By Shreya Vuttaluru

The College Park City Council is working with the town of University Park and the University of Maryland to extend VeoRide’s micro-mobility pilot to a three-year contract, despite concerns about the program’s mismanagement. 


VeoRide currently offers 150 e-bikes and 150 electric scooters which can be rented via QR code. The company’s pilot program has been running for two years. It was set to expire at the end of August, but was extended by one month. 


Several residents of College Park have criticized the VeoRide program because vehicles are often parked improperly in pedestrian rights-of-way and in streets. As a result, some city councilmembers were reluctant to continue with the contract given the problems with the system. 


The current contract does stipulate that vehicles cannot be parked in rights of way, and fines will be more pronounced in the new proposed contract, according to Alex Keating, director of public policy and partnerships from VeoRide. 


Councilmember Fazlul Kabir (District 1) noted that while residents did appreciate the bike-sharing program, some did not know how to report misplaced vehicles. Keating explained that residents could use an ID to identify the vehicle and call the customer service number to alert the company to improperly parked bikes.


Councilmember John Rigg (District 3) expressed concerns about the company’s management  “going off the rails.”.


“I’ve seen [residents] throw them in the stream, I’ve seen them be hit with cars, I’ve seen people  throw them in the streets,” Rigg said. “I’m not sold on our partnership with VeoRide, as things sit right now.”


Mitchell expressed that she wanted accountability on behalf of VeoRide managers, whom she believed were not adequately aware of what was going on in the city in terms of misplaced vehicles. 


“Several vehicles are left there for days,” Mitchell said. “I have very great reservations about your product.” 


Councilmember Robert Day (District 3) thought that the mismanagement of misplaced vehicles was unacceptable. He believed that the neighborhood that he represents was not included in the decision-making process of creating parking spaces, and that stray vehicles around the neighborhood were a nuisance for residents. 


“These things are not being put back,” Day said. “I know they are a great addition to our city, but if we can’t manage them right then we can’t have them here.”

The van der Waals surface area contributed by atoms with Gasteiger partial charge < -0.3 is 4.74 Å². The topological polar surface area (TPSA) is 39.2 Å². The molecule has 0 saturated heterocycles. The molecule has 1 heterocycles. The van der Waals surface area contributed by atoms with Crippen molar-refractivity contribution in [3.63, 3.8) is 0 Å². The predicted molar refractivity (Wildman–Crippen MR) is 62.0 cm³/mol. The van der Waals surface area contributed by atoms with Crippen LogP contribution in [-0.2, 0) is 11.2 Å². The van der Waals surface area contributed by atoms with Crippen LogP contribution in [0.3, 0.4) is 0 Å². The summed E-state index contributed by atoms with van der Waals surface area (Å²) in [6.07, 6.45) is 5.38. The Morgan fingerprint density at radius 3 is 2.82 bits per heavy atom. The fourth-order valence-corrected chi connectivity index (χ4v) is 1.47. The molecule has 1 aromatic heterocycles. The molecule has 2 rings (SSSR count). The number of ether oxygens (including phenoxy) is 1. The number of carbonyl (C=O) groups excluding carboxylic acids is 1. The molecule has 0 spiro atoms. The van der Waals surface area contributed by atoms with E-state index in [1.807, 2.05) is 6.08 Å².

And in terms of removing improperly parked vehicles, councilmember Maria Mackie (District 4) worried that city staff would be overwhelmed by complaints due to provisions in the contract to report violations. 


City planner Terry Schum said that on the university end, there would be trained staff to take care of violations, but that there had not been a conversation about what to do on the city’s end. 


But Keating assured councilmembers that the problems would be addressed, especially with the increased fines, which would help to find, educate, and ban repeat offenders.  


“The fastest way to make folks learn and behave is with the fines,” Keating said. “We’re fully supportive of…adding more teeth to the enforcement side.” 


Kabir also noted that VeoRide’s range was not accessible to residents who might want to travel to Hyattsville or other adjacent cities. 


Greenbelt Metro Station is not currently a hub for vehicles, but may soon be added as a priority parking hub, Schum said. Prince George’s County will be adding some Capital Bikeshare stations for residents that want to travel outside of VeoRide’s bounds, which ends at University Park. 


VeoRide would be responsible for a new operating fee under the new contract, which would cost $50 per vehicle per year, according to Schum. The city is looking for more areas to create parking hubs. In the meantime, VeoRide will be required to impose fees on users who cause obstructions by improperly parked vehicles.


The city also proposed raising the cost of Class 2 vehicles, which do not require pedaling, by 10 cents per minute. Under the proposed contract, the company will also have to submit trip, usage, and accident data to the city. 


Mayor Patrick Wojahn also expressed concern about extending the contract if problems persisted. 


“If this continues, we may want to look into other options,” he said.